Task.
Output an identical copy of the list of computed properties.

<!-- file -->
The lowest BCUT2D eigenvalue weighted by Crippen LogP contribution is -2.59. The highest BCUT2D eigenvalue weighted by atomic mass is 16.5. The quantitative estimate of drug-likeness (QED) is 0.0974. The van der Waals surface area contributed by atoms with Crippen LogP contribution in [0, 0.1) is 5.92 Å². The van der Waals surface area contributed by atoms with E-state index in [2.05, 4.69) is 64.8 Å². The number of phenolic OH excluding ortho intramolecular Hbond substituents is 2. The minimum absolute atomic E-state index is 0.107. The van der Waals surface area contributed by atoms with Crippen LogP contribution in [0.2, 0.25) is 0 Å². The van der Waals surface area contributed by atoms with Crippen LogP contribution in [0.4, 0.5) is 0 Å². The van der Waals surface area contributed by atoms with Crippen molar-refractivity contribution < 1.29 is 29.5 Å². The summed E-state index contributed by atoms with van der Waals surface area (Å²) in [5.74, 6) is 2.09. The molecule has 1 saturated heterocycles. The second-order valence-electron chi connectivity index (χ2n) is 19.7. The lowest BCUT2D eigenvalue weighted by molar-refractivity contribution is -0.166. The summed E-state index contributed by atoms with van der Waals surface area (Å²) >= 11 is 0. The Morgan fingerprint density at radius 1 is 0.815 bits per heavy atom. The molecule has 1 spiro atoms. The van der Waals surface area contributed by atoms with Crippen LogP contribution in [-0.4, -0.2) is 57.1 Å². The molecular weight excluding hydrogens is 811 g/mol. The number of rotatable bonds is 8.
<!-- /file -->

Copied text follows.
The lowest BCUT2D eigenvalue weighted by Crippen LogP contribution is -2.59. The highest BCUT2D eigenvalue weighted by atomic mass is 16.5. The quantitative estimate of drug-likeness (QED) is 0.0974. The van der Waals surface area contributed by atoms with Crippen LogP contribution in [0, 0.1) is 5.92 Å². The van der Waals surface area contributed by atoms with E-state index in [2.05, 4.69) is 64.8 Å². The number of phenolic OH excluding ortho intramolecular Hbond substituents is 2. The minimum absolute atomic E-state index is 0.107. The van der Waals surface area contributed by atoms with Crippen LogP contribution in [0.2, 0.25) is 0 Å². The van der Waals surface area contributed by atoms with Crippen LogP contribution in [0.4, 0.5) is 0 Å². The van der Waals surface area contributed by atoms with Crippen molar-refractivity contribution < 1.29 is 29.5 Å². The summed E-state index contributed by atoms with van der Waals surface area (Å²) in [5.74, 6) is 2.09. The molecule has 1 saturated heterocycles. The second-order valence-electron chi connectivity index (χ2n) is 19.7. The lowest BCUT2D eigenvalue weighted by molar-refractivity contribution is -0.166. The summed E-state index contributed by atoms with van der Waals surface area (Å²) >= 11 is 0. The Morgan fingerprint density at radius 1 is 0.815 bits per heavy atom. The molecule has 1 spiro atoms. The van der Waals surface area contributed by atoms with Crippen LogP contribution in [-0.4, -0.2) is 57.1 Å². The molecular weight excluding hydrogens is 811 g/mol. The number of rotatable bonds is 8.